Buying a house is part of the American dream. Finding the right home for you and your family is essential, but when purchasing a house in Florida, you must be aware of the legal issues involved in a residential real estate transaction, such as disclosures, potential title defects, encumbrances removal, zoning issues, assessments, taxes and other legal matters.
Before buying a home in Florida, contact a real estate agent who can help you find your home and handle all the complex procedures involved. Some of the benefits of using a real estate agent include the following:
- Knowledge of the community
- Ability to match homes to your needs and goals
- Steering you away from unsound homes and deals
- Knowledge of median home prices and market conditions
- Preparing a viable offer
- Handling of all your paperwork
- Managing deadlines
- Negotiating a deal
Locating a Real Estate Agent
One way to find a real estate agent for your area is to go to the web site for The National Association of Realtors or the local Chamber of Commerce. Other business professionals are a key source for names of reputable agents as well. Find a full-time agent who has a diverse marketing plan and a track record of success.
Property Disclosure Requirements
Florida law requires the seller to present to you a Sellers Real Property Disclosure form detailing known defects, though the agent is not required to verify them. The disclosures embodied in the form include some of the following:
- History of repairs and items needing attention
- If part of a homeowner’s association or condominium, a copy of the HOA and Condo disclosure forms
- Lead-based paint disclosure for homes built before 1978
- Agency relationship
- Existing legal actions, unpaid assessments
A purchase agreement is a legal document that contains the material terms and conditions of your real estate transaction. Any real estate transaction must be in writing or it is invalid.
Purchase agreements in Florida must include the following:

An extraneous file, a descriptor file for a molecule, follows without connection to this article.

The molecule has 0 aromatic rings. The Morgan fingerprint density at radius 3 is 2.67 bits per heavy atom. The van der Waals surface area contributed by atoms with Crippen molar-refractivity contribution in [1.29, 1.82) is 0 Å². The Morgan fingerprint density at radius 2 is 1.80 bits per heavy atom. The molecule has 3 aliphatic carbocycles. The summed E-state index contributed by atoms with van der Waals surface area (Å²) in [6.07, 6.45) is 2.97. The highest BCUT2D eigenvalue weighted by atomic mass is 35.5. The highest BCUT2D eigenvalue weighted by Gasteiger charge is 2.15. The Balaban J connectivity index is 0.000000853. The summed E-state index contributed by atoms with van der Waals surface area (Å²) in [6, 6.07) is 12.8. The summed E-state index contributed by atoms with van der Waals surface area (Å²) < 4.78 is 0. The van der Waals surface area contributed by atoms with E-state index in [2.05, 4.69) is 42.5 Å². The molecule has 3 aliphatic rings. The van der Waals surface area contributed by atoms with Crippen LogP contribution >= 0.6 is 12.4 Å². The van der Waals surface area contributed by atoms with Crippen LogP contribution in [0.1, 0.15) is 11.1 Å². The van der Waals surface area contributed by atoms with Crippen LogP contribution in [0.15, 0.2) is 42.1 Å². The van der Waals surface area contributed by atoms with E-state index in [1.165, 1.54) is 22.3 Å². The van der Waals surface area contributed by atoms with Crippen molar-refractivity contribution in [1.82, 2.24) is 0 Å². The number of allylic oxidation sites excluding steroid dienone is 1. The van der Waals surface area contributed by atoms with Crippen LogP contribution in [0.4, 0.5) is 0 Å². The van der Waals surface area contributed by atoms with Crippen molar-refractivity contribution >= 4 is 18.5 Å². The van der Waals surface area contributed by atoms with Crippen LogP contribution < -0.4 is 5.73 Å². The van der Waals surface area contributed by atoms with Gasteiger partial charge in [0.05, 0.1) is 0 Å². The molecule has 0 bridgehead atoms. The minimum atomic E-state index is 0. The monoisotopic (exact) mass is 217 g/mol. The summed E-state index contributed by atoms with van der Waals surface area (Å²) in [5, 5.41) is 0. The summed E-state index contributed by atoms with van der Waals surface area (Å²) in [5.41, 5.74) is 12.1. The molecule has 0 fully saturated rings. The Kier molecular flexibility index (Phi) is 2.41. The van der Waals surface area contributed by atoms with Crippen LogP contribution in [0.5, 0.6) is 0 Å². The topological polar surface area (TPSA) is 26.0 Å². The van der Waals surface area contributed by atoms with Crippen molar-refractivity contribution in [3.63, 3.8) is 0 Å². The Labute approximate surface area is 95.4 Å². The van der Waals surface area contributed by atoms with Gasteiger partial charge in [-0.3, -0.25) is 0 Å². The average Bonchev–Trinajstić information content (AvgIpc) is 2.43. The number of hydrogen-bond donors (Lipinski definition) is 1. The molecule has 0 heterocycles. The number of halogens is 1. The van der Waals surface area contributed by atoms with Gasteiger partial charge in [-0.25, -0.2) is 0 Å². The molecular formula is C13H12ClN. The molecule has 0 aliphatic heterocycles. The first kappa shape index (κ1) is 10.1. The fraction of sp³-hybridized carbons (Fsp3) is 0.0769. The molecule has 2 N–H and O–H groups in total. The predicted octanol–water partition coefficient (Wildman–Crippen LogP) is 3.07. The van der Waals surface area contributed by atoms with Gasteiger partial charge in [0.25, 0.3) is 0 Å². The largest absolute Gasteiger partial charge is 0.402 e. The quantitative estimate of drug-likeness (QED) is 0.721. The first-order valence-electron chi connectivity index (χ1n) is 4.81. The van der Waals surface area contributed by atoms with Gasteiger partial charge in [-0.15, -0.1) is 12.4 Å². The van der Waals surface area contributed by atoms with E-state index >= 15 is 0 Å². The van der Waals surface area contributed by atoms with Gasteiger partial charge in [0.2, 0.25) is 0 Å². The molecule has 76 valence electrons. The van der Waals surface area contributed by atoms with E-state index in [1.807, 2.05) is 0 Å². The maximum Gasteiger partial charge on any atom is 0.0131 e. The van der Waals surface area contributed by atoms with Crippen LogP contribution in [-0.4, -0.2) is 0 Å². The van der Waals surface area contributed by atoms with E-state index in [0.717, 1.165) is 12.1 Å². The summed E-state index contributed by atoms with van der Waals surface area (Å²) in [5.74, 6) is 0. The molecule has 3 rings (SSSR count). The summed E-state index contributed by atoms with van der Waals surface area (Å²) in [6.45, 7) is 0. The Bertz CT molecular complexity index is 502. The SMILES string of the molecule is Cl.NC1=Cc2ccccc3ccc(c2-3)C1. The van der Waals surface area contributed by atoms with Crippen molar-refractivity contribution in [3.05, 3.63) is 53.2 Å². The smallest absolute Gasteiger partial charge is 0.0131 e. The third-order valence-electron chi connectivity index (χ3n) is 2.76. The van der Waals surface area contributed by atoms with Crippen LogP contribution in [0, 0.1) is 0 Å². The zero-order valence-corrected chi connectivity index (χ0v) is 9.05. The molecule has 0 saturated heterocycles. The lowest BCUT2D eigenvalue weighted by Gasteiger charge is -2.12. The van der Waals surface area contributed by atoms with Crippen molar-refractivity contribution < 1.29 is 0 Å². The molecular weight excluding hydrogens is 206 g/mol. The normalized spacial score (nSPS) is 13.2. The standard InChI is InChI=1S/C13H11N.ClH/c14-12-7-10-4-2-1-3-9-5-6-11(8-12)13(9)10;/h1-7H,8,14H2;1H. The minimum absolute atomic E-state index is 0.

- Purchase price
- Names and addresses of the parties
- Down payment amount
- Duration of the offer
- Condition of the property
- Closing and possession dates
- Items included or not included in the sale
- Legal description
The Home Inspection
Before closing on your home, you need to have an independent home inspection performed by a competent inspector to be sure no material defects exist that should have been revealed that could affect the house’s condition. A failure to inspect could leave you with no legal remedy against the seller.
An inspection should be conducted to look for the following issues:
- Termites and other pests
- Information relating to soil settlement, drainage or erosion
- Noise and odor issues
- Presence of conditions that could lead to mold
- Foundation and structural integrity
- Heating and cooling system, electrical, plumbing, walls, drainage, basement and flooring
A home inspector must complete a home inspection program approved by the Department of Business and Professional Regulation, pass the National Home Inspector Examination and complete a 120-hour pre-licensing course. You can find one through the American Society of Home Inspectors or the National Association of Home Inspectors.
Legal Title Issues
- Title search and insurance: Title searches are conducted by title companies or attorneys who look for the presence of encumbrances, easements, rights-of-way, tax liens and any CC&Rs, or covenants, conditions and restrictions that could affect title to the property.
- Title insurance: Title insurance is required by all lenders to ensure against any losses from defective titles that were unknown at the time of sale. It protects the buyer against any encumbrances that may affect title.
This article only provides a brief introduction to this topic and is not intended to be inclusive. Get more detailed, specific information about your transaction from a Florida real estate lawyer.
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